Depth of invasion (pT)

pT4a

125 (96.2)

pT4b

5 (3.8)

Lymph node metastasis (pN)

pN0

47 (36.2)

pN1

56 (43.1)

pN2

27 (20.8)

Distant metastasis (pM)

pM0

130 (100.0)

pM1

0 (0.0)

Pathological stage (UICC 7th)

IIB

44 (33.8)

IIC

3 (2.3)

IIIB

56 (43.1)

IIIC

27 (20.8)

Harvested lymph nodes, mean ± SD

 

19.9 ± 9.3

Lymph node ratiob, mean ± SD

 

0.12 ± 0.16

Tumor differentiation

Well

39 (30.0)

Moderately

81 (62.3)

Poorly

10 (7.7)

Lymphatic invasion

ly0

16 (12.3)

ly1

54 (41.5)

ly2

45 (34.6)

ly3

15 (11.5)

Vascular invasion

v0

2 (1.5)

v1

45 (34.6)

v2

50 (38.5)

v3

33 (25.4)

Tumor diameter, mean ± SD, mm

 

47.3 ± 18.0

Radial resection margin

Negative

129 (99.2)

Positive

1 (0.8)

Adjuvant chemotherapy

Absence

63 (48.5)

Presence

67 (51.5)

ICR ileocecal resection, RHC right hemicolectomy, SR sigmoidectomy, AR anterior resection, DST double stapling technique, FEEA functional end-to-end anastomosis, SD standard deviation

aAmerican Society of Anesthesiologists score

bThe ratio of metastatic lymph nodes to the total number of harvested lymph nodes

Table 2

Perioperative outcomes (N = 130)

Parameters

Number (%)

Operative time, median (range), min

205 (105–460)

Blood loss, median (range), ml

10 (5-655)

Conversion to open surgery

5 (3.8)

First flatus, median (range), day

1 (1–8)

Postoperative hospital stay, median (range), day

7.5 (4-278)

Mortality

0 (0.0)

Morbidity (Clavien–Dindoa ≥ Grade II)

13 (10.0)

 Anastomotic leakage

4 (3.1)

 Bowel obstruction

2 (1.5)

 Wound infection

7 (5.4)

aClavien–Dindo classification

The OS and RFS curves are shown in Fig. 1. The 5-year OS and RFS were 77.2 and 63.5%, respectively. The pStage was subdivided into II, IIIB, and IIIC; the 5-year OS was 86.6% in II, 70.9% in IIIB, and 73.7% in IIIC, and the 5-year RFS was 87.2% in II, 53.5% in IIIB, and 41.7% in IIIC. Patients with pStage II had a significantly better prognosis than patients with IIIB (p = 0.003 for OS, p < 0.001 for RFS) and IIIC (p = 0.016 for OS, p < 0.001 for RFS). There were no significant differences in the OS and RFS between pStage IIIB and IIIC. Overall, 47 patients (36.2%) had recurrences, involving the liver in 16 patients (12.3%), peritoneum in 12 patients (9.2%), lung in 11 patients (8.5%), paraaortic region in 8 patients (6.2%), local region in 5 patients (3.8%), metachronous colorectal cancer in 3 patients (2.3%), and ovary in 2 patients (1.5%), including double-counted patients (Table 3).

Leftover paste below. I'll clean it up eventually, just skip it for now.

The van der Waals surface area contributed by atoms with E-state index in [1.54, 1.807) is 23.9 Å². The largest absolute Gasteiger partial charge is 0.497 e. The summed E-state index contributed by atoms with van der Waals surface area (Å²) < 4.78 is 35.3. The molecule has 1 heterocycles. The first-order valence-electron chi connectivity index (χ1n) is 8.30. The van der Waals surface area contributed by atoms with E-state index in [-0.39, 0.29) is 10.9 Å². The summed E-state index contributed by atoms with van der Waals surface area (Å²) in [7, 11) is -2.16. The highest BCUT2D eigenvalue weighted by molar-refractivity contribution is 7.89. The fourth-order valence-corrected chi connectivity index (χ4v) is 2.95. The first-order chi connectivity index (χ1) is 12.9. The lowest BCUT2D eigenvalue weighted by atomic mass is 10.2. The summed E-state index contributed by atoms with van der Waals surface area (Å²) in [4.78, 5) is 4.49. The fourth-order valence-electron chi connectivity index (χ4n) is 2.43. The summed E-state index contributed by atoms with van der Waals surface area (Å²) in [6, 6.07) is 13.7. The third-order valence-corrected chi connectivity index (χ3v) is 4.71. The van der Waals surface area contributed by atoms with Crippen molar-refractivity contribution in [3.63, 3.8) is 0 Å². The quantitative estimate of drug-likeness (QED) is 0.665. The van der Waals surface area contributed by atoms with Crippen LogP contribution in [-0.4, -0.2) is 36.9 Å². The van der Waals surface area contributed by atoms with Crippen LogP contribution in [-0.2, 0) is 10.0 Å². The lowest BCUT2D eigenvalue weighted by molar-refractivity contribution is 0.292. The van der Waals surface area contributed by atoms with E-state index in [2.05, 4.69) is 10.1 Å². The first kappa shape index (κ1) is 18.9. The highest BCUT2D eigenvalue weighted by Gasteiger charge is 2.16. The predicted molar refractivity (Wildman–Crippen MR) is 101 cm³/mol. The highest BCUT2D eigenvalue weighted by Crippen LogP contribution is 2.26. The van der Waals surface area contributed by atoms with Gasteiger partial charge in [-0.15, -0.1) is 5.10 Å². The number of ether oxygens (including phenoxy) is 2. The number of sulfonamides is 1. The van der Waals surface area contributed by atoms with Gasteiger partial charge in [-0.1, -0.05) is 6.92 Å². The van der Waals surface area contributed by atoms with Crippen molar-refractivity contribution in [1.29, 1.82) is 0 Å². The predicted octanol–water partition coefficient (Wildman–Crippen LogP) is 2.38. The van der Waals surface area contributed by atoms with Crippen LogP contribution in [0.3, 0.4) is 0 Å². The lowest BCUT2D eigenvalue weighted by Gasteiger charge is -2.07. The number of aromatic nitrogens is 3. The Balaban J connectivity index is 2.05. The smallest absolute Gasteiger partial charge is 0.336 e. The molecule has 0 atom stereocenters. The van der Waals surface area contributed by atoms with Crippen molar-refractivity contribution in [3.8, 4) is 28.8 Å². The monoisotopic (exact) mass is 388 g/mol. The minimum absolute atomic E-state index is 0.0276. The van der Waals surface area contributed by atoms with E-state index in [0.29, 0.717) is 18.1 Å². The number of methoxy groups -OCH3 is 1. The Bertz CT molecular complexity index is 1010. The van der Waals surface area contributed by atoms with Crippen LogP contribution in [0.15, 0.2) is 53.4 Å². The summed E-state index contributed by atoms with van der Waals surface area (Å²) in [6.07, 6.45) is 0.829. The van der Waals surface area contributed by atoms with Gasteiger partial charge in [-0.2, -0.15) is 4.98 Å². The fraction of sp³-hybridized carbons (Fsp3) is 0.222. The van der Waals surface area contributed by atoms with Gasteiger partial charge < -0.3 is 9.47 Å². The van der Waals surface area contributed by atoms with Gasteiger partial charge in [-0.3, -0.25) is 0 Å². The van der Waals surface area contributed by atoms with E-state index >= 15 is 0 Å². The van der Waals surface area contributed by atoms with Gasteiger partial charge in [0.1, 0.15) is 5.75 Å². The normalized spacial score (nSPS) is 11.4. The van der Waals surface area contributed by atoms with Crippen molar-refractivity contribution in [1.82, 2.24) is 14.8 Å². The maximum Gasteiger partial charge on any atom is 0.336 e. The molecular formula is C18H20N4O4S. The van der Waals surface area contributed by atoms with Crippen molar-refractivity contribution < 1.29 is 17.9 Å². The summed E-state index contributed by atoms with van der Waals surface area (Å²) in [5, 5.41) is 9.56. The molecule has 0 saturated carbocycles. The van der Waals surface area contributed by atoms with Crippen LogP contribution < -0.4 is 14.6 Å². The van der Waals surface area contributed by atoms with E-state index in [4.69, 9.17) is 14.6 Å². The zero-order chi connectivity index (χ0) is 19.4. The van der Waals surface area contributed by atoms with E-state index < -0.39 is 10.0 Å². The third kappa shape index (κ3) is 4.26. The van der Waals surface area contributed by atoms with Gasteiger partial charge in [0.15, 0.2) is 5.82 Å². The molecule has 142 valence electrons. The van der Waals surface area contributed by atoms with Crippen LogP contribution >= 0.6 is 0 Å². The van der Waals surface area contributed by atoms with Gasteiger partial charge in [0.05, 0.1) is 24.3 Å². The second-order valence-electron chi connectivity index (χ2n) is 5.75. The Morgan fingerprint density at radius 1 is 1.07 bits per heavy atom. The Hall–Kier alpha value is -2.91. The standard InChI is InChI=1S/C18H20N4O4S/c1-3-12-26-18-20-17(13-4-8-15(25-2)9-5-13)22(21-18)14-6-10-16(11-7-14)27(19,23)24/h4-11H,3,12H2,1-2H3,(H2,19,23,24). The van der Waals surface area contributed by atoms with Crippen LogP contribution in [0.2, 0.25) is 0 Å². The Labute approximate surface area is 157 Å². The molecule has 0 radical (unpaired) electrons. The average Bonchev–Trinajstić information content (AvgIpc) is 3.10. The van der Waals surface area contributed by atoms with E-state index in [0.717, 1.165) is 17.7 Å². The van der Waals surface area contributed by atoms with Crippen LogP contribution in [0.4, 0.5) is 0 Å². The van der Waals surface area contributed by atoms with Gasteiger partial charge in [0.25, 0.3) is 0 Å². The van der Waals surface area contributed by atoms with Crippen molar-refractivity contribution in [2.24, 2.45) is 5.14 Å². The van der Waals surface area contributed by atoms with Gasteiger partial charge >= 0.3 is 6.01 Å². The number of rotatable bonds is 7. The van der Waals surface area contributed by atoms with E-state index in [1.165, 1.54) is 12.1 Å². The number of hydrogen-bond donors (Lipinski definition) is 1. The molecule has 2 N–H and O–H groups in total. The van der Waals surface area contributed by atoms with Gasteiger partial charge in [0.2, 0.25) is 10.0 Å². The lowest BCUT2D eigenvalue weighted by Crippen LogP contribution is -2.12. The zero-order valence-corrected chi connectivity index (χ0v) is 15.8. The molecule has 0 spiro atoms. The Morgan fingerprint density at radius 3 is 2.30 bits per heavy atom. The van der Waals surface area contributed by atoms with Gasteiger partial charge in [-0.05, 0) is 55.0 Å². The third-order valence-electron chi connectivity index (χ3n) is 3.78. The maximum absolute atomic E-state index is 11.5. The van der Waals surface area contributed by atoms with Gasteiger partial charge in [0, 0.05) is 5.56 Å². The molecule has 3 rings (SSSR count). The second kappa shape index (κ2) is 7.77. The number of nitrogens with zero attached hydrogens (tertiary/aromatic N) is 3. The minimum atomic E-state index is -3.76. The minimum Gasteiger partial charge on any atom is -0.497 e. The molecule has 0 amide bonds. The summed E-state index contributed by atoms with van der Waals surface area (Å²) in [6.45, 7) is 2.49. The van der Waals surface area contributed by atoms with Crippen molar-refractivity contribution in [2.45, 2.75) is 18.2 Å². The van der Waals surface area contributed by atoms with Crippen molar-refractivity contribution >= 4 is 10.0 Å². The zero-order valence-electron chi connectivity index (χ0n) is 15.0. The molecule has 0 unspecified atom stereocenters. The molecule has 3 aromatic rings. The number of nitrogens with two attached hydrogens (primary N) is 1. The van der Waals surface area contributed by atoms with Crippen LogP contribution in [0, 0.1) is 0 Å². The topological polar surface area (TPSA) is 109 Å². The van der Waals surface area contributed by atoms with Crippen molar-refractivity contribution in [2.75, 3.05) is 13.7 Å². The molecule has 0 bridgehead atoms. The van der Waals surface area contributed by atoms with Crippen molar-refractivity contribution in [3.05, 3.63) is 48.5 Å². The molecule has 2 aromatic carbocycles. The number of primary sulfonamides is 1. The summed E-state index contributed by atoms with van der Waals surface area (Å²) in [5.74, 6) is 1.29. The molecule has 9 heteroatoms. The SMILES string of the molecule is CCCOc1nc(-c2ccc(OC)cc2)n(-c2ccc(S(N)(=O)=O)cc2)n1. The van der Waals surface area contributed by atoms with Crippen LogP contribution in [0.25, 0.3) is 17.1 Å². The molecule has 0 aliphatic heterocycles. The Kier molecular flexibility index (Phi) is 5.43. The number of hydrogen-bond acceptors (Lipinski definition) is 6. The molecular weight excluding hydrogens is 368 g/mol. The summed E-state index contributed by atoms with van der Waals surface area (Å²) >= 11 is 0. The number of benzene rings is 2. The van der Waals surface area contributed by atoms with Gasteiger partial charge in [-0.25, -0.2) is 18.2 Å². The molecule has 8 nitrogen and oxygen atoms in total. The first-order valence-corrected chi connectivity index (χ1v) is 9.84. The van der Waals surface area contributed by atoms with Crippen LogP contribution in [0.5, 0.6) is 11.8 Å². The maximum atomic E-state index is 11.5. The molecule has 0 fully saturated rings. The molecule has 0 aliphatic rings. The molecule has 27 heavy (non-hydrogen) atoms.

Fig. 1

The survival of patients with pT4 colon and rectosigmoid cancer (N = 130). a The overall survival (OS) in all cases. b OS, pStage is subdivided into II, IIIB, and IIIC. c The recurrence-free survival (RFS) in all cases. d RFS, pStage is subdivided into II, IIIB, and IIIC. Patients with pStage II had a significantly better prognosis than patients with IIIB (p = 0.003 for OS, p < 0.001 for RFS) and IIIC (p = 0.016 for OS, p < 0.001 for RFS)

Table 3

Initial recurrence site in pT4 colon and rectosigmoid cancer (N = 130)

 

Number (%)

Surgical procedure

Recurrence (total)

47/130 (36.2)

 

 Liver

16 (12.3)

Resection in 5, RFAa in 1

 Peritoneum

12 (9.2)

Resection in 1

 Lung

11 (8.5)

Resection in 3

 Paraaortic region

8 (6.2)

Resection in 1

 Local region

5 (3.8)

Resection in 1, enterostomy in 2

 Metachronous CRC

3 (2.3)

Resection in 2

 Ovary

2 (1.5)

Resection in 1

 Stage II

6/47 (12.8)

 

  Liver

3 (2.3)

Resection in 1

  Peritoneum

1 (0.8)

Absence

  Lung

2 (1.5)

Absence

  Paraaortic region

1 (0.8)

Absence

  Local region

1 (0.8)

Enterostomy in 1

  Metachronous CRC

0 (0.0)

Absence

  Ovary

0 (0.0)

Absence

 Stage III

41/83 (49.4)

 

  Liver

13 (10.0)

Resection in 4, RFAa in 1

  Peritoneum

11 (8.5)

Resection in 1

  Lung

9 (6.9)

Resection in 3

  Paraaortic region

7 (5.4)

Resection in 1

  Local region

4 (3.1)

Resection in 1, enterostomy in 1

  Metachronous CRC

3 (2.3)

Resection in 2

  Ovary

2 (1.5)

Resection in 1

CRC colorectal cancer

Including double-count patients

aRadio frequency ablation